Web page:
Interpreting job

So I just finished my first interpreting job over several days for a direct business client. That’s two firsts in one go! And it went really well, which makes me very happy! 🙂

It was the first direct client for me that was not a private person needing some documents translated or someone to interpret at their wedding. How I found this client? Through a colleague who called me before Christmas asking whether I would be available the end of January to interpret a “Train the Trainer Training” held by an English trainer at one of her clients’. She knew me from the BDÜ – goes to show that being involved in associations and groups does make a difference!

It was also the first time for me to interpret not just a few hours but several days in a row. I must admit, I was a bit worried about how my concentration would hold up, but it turned out to be fine. The trainer involved the participants quite a bit, so there were times when they had to do things on their own and I could relax. There were also breaks in between and even lunch! It was still exhausting, especially the last two days, and having to drive there and back every day with the weather turning back to winter (read: snow storm, icy roads, poor visibility, fog etc.) didn’t make it any easier. I was totally powered out in the end and treated myself to a nice 1-hour massage… something I will make part of any interpreting assignment lasting more than 2 days from now on!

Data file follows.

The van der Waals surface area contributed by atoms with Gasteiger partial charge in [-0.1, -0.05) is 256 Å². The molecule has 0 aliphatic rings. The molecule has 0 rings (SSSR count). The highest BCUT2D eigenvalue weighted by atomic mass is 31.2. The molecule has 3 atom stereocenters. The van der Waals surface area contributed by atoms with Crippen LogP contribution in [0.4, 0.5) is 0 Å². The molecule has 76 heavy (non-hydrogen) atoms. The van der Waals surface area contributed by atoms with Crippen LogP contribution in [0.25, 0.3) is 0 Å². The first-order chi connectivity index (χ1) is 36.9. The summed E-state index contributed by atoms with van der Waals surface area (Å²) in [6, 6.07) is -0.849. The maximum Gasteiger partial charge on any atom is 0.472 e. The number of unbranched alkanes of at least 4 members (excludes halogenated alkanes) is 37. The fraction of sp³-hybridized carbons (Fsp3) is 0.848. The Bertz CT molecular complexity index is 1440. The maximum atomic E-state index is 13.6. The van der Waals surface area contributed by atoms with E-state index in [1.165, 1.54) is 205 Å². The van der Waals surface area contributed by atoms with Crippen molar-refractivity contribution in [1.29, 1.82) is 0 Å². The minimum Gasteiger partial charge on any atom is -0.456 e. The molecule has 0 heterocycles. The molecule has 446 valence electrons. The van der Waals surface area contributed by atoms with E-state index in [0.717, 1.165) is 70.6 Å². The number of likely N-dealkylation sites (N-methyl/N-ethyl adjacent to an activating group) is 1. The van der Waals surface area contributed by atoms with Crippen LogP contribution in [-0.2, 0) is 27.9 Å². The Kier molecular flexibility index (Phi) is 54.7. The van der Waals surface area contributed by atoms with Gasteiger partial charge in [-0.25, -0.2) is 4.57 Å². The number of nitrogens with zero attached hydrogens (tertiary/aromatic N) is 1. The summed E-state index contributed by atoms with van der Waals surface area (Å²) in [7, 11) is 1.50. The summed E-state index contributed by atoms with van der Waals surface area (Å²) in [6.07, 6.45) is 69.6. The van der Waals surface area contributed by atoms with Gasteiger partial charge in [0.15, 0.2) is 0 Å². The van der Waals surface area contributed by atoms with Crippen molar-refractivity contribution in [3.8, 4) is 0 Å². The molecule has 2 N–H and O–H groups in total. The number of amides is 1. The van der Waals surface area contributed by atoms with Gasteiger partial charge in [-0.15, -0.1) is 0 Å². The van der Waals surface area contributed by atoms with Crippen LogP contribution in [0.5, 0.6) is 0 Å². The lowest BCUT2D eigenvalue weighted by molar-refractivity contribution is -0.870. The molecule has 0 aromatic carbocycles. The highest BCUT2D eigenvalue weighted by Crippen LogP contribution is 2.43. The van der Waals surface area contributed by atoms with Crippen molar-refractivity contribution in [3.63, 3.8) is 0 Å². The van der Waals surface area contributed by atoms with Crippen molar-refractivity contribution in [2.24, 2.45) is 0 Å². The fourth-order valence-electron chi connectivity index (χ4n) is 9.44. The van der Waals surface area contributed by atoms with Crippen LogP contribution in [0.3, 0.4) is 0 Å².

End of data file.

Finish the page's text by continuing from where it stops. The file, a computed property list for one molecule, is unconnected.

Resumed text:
I got such great positive feedback from both the participants and the trainer – including in front of the bosses during the closing feedback session! – that it was totally worth it though! At times I felt like I was stammering, but I guess an interpreter’s worst critic is always her own self, since I was repeatedly commended for delivering very fast, technically accurate and highly professional interpretation services! Several persons also thanked me for helping them understand. Management apparently had at first considered not hiring an interpreter, since “everyone knows English well enough”. One person actually said to me: “I am so glad you were there, otherwise I would have been totally  lost” – so much for those presupposed English skills…
Of course it also helped that I got to translate the material beforehand (the translation was also lauded, btw), which was a really great way to prepare.

There will be three more sessions with different groups, so it should be easier then. The trainer and I are a good team, and knowing how the other one talks and acts definitely helps!

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